RENEWED alarm raised by some stakeholders over the country’s headlong plunge into debt demonstrates the precarious state of the economy and the need for an effective remedial strategy. While the Governor of Kaduna State, Nasir el-Rufai, private sector operators and federal legislators separately lamented that Nigeria was close to borrowing beyond its capacity to repay, the Federal Government was ramping up fresh borrowing plans. There should be a limit to borrowing: promoting productive and long-term investment offers a better option for reviving the economy.
The debt conundrum is unnerving. El-Rufai and others gathered at the annual conference of the Chartered Institute of Taxation of Nigeria warned that the country had neared its maximum borrowing capacity. At 18 per cent, compared to a tax-to-GDP of 6.1 per cent, debt-to-GDP ratio is nearing a dangerous level, they warned. Meanwhile, revenue-to-debt, the real marker the International Monetary Fund has told policymakers to watch, reached 99 per cent in the first quarter of this year. News also broke of pushback from some members of the usually pliant House of Representatives to the government’s plan to obtain a new $1.2 billion from Brazil.
Ominously, the Minister of Finance, Budget and National Planning, Zainab Ahmed, said the government would borrow a total of N6.17 trillion in 2021, higher than the initially projected N5.2 trillion deficit (at 3.64 per cent of GDP, it is above the prescribed 3.0 per cent threshold), billed to be funded by debt and privatisation proceeds. Realising the revenue target of N7.88 trillion is shakier, following the destruction wrought by recent riots and the continued ravages of the resurgent COVID-19 pandemic.
No country can escape debt entirely. For emerging economies especially, development agencies recommend a judicious mix of well-structured credit, aid, foreign direct investment, tax revenues, PPP and domestic capital formation to drive development and the transition to middle income and high-income status. UNCTAD said that due to the increasing fragilities of the financial and economic environment since the 2008 global meltdown, developing economies’ debt rose from under 40 per cent of global GDP to 93.2 per cent in 2017 with external debt stock rising by 8.5 per cent annually. With the pandemic and depressed commodity prices, the World Economic Forum reports record level borrowing by both rich and poor countries, saying if well applied, debt can help recovery and cushion the impact. Up to $3.5 billion has already been pledged to Nigeria by the World Bank/IMF pair.
Borrowing perpetually for all projects, however, is unrealistic and unsustainable. The wiser course of action is for the government to target higher revenues by improving tax administration and by massive privatisations; rather than borrowing for all rail, airport and ports projects, it should liberalise and grant concessions. Liberalisation magnetised over $70 billion investment in the ICT sector between 2001 and October 2020, adding 15.09 per cent to GDP by Q2 2020, from 4.1 per cent in 2004.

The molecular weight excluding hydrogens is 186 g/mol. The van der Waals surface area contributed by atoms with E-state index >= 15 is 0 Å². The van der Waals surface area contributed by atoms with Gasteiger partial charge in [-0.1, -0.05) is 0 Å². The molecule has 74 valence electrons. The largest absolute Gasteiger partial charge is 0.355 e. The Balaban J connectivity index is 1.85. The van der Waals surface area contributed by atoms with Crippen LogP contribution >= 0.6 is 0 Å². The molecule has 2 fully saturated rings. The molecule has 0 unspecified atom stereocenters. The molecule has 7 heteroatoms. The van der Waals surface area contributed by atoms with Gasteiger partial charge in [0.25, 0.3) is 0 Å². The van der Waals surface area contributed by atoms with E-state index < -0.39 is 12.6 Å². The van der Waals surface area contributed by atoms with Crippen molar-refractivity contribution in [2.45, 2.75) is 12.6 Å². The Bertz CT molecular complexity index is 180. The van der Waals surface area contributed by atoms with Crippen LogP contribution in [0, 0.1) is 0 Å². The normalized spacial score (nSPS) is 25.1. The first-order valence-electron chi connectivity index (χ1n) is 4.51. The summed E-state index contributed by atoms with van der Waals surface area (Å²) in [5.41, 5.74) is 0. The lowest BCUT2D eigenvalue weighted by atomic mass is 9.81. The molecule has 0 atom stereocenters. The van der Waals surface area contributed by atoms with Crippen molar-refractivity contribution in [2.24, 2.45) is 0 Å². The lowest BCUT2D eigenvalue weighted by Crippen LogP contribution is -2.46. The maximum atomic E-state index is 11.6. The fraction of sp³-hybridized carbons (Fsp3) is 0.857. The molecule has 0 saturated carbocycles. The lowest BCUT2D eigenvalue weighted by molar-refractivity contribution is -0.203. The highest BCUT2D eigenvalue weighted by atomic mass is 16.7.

The regime of the President, Major General Muhammadu (retd.), has been particularly reckless, shattering all previous borrowing records. The Debt Management Office figures show that total public debt stock – federal, states; domestic and external – was N12.35 trillion in September 2015, rose to N16.88 trillion a year later, N20.37 trillion in September 2017, N26.21 trillion by September 2019 and N31 trillion this year. Ahmed projects it to reach N38.6 trillion by December 2021. External debt in September 2015, four months after Buhari assumed office, was just $10.61 billion, but has been growing exponentially; to $15.35 billion in 2017, $26.94 billion in 2019 and $31.47 billion by June 30, 2020. Worse is that beyond claiming to pay public employees’ salaries, Nigerians see little to justify the debt amassed on their behalf.
In contrast, under Public-Private Partnership arrangements, Ethiopia and Djibouti jointly built the 756-kilometre Addis Ababa-Djibouti Rail at a cost of $4.5 billion that provided land-locked Ethiopia access to the sea and carries 95 per cent of its trade. According to the World Bank, Morocco was able to develop first rate infrastructure, including the port of Casablanca, one of the world’s largest artificial ports and 70 airports, 11 of which are globally rated, by utilising aid, loans, improving its tax system, attracting FDI and facilitating domestic entrepreneurship.
No country can use borrowing alone to reverse poverty and joblessness; the government should transparently embark on asset sales to free its funds, allow capable private operators to run them and create jobs; improve the operating environment to attract FDI, block revenue leakages and collect all its due revenues from income-generating MDAs.
Urgently, it must reform the tax system, targeting at least 15 per cent tax-to-GDP ratio; the current level of 6.1 per cent falls embarrassingly far short of the African average of 16.5 per cent, Latin and Caribbean average of 23.1 per cent and OECD’s 34.3 per cent. The National Assembly should be more rigorous in its oversight duty and stop rubber-stamping Buhari’s requests for approvals to borrow. All stakeholders should join the few NGOs that have been demanding accountability through FoI requests and lawsuits over the loans. Such demand for accountability and monitoring are strongly recommended by the World Bank and UNCTAD as part of the necessary public buy-in deemed essential in a vibrant democracy. After exiting a 30-year debt trap in 2005/06, Buhari should halt the headlong plunge into another.